While a poll at the Rangers official web site lists both the New Jersey Devils and Pittsburgh Penguins ahead of the Islanders when it comes to which division rivalry means the most to you personally, Rangers-Islanders games always bring out that something extra.

It is understandable that the Devils and Penguins have jumped to the head of the list in some Ranger fans eyes. After all, the Sean Avery-Martin Brodeur saga is worthy of any soap opera plot Susan Lucci might be involved with. As for the penguins, the intrigue can be summed up in just two words: Sidney Crosby.

That might be the case for others, but as for me nothing beats a Rangers-Islanders game. I think back to my high school days when my friend Dominick used his uncle’s connections at the Garden to get tickets to the Rangers-Islanders games so that we, along with our friend Louie, could see those games in the early and mid 1980s.

“The games between these two teams always are still the most intense of the season,” Newsday’s Greg Logan offered to Peter Schrager of FoxSports.com. “And yes, the fans still hate each other. Just check the back-and-forth arguments on the blogs that are infuriating because they have no end.”

Ranger fans might find it hard to believe, but the Blueshirts actually hold an edge against the Islanders with a 100-93-19-4 record with the Rangers winning five of six last season – including all three on Long Island.

Of course, the rivalry is not as intense as it once was back in the days when the taunts of “1940” cut through the heart of Ranger fans like a hot knife through melting butter. Heck, even the “Potvin Sucks” chants don’t carry the same oomph as they once used to. A lot of that has to do with the Islanders (mis)fortunes the past few seasons.

Even with the Islanders far removed from their Dynasty days, the Rangers red, white and blue uniforms always seem to bring out the best in even the most inferior of Islander teams.

“It doesn’t matter where the teams are in the standings, one at the top, the other at the bottom or both in the same spot, it’s a battle,” Jeff Tambellini told Steven Marcus of Newsday. “It’s an absolute war out there. Anytime the Islanders and Rangers come together, especially in Nassau Coliseum it’s a hostile environment. There’s not too many sporting events like that. I think every person who plays in it is pretty excited.”

Tambellini, whose father Steve was also a part of the rivalry, realizes that the more things change, the more they stay the same when it comes to the Rangers-Islanders rivalry.

“I don’t think much has changed. It’s the same feistiness,” Tambellini related to Marcus. “All that changes is the players that were a part of it.

It is interesting to note that the genesis of the Rangers-Islanders feud goes back to the beginning of the 1970s when sports mavericks Gary Davidson and Dennis Murphy started up the World Hockey Association.

In November 1971, the New York Raiders were one of the 12 original WHA franchises. The WHA planned on placing the Raiders in the brand new Nassau Coliseum which would open in 1972. However, two entities stepped in and a hockey rivalry would be born in time for the 1972-73 NHL season.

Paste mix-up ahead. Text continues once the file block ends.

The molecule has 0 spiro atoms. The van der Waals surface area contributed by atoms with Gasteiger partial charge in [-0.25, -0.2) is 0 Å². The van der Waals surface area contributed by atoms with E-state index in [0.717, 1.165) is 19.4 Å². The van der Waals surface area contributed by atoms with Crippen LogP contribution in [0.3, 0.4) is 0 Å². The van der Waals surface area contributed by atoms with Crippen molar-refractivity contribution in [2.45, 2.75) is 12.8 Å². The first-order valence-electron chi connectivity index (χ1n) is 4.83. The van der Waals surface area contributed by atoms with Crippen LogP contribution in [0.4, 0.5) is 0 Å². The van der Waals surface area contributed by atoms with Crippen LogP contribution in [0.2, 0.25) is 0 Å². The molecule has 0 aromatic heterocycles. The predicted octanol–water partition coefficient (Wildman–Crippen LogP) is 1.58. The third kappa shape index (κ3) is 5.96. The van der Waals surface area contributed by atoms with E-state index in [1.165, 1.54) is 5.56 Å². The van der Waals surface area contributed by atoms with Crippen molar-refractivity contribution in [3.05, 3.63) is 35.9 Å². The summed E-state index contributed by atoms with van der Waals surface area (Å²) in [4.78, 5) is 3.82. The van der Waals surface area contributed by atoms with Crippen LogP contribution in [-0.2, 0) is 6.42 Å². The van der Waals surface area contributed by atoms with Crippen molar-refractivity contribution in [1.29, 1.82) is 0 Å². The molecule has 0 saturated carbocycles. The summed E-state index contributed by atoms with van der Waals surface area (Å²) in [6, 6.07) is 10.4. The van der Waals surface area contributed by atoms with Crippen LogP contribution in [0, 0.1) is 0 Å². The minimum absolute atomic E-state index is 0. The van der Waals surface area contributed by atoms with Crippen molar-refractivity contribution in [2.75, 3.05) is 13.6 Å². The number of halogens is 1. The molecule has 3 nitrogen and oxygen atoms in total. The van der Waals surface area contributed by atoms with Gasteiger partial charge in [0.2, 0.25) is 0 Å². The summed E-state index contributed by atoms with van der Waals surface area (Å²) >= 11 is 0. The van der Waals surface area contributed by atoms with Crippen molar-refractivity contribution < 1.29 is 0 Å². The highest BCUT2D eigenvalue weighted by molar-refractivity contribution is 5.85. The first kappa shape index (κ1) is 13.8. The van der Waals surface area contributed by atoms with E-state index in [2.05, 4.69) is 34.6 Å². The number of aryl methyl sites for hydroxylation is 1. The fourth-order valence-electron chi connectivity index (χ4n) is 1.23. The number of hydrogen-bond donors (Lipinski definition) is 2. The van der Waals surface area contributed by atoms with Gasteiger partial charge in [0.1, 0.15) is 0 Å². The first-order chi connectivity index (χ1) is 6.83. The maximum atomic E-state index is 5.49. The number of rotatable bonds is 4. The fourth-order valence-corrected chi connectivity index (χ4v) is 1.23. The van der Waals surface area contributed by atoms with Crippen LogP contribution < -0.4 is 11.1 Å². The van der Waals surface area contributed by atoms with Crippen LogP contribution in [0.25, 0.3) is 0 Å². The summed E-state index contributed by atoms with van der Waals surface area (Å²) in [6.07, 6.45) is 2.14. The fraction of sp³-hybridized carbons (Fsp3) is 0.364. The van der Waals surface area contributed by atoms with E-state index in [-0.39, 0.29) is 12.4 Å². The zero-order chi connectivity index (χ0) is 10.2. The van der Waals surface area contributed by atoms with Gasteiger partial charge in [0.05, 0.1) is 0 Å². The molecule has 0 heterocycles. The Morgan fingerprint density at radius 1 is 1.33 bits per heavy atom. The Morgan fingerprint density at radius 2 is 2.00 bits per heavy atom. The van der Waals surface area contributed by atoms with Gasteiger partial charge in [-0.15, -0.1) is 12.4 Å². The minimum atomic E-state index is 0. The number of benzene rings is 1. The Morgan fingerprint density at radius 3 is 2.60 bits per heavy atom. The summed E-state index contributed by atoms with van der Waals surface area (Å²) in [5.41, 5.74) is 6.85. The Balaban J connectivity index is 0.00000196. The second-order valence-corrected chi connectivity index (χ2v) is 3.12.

The Nassau County government was not too keen on the idea of having their brand new arena be the home for some “fly-by-night” hockey league. As a result, they hired lawyer William Shea to bring an NHL team to Long Island. If that name sounds familiar, it should. Shea played an integral part in the birth of the New York Mets. Ironically enough, the Mets were the result Shea’s threat of starting a new league – the Continental Baseball League. Now, he was fighting against a new startup league.

As you might imagine, the NHL wasn’t too keen on having the WHA gain a foothold in the New York market so Clarence Campbell and the Board of Governors quickly granted franchises to Long Island and Atlanta – thus the birth of the Islanders and Flames.

With nowhere else to go, the Raiders ended up at Madison Square Garden. As you might imagine, the Rangers socked the Raiders with a high rent and the absolute worst choice of playing dates. After one season, the Raiders eventually become the Golden Blades under new ownership. As you might imagine, Blades were hardly golden and the WHA had to step in 24 games into the 1973-74 season to run the team. Hmm, can say precursor to the Phoenix Coyotes?

With playing in the Garden becoming an increasing burden, the WHA did the next best thing – they moved the team and renamed them the New Jersey Knights. If you thought the ice at the Garden was bad, you never heard about the Cherry Hill Arena which had a dip in the ice at center ice causing shots from the far end of the ice to disappear for a second and then reappear as they reached the other end of the ice. As bad as the ice surface was, the rest of the facility was just as bad. After finishing out the season, mercifully the team was sold, moved and renamed the San Diego Mariners who soldiered on until 1977.

With Islanders owner Charles Wang unable to push across the Lighthouse Project, it is possible that the Rangers-Islanders rivalry might be heading for extinction if Wang follows through on his threat to move the Isles if he does not get a new arena. As a result, Rangers and Islanders fans should savor each agonizing game while we still can.

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As it turned out, the San Jose Sharks game ended up being the trap game for the New York Rangers. I am not sure if the Rangers were “trapped” looking ahead to their matchup with the New Jersey Devils or if they were caught reading their press clippings. What I do know is that, outside of the first 10 minutes or so, the Rangers played some of their worst hockey of the season – and there is only one reason for it.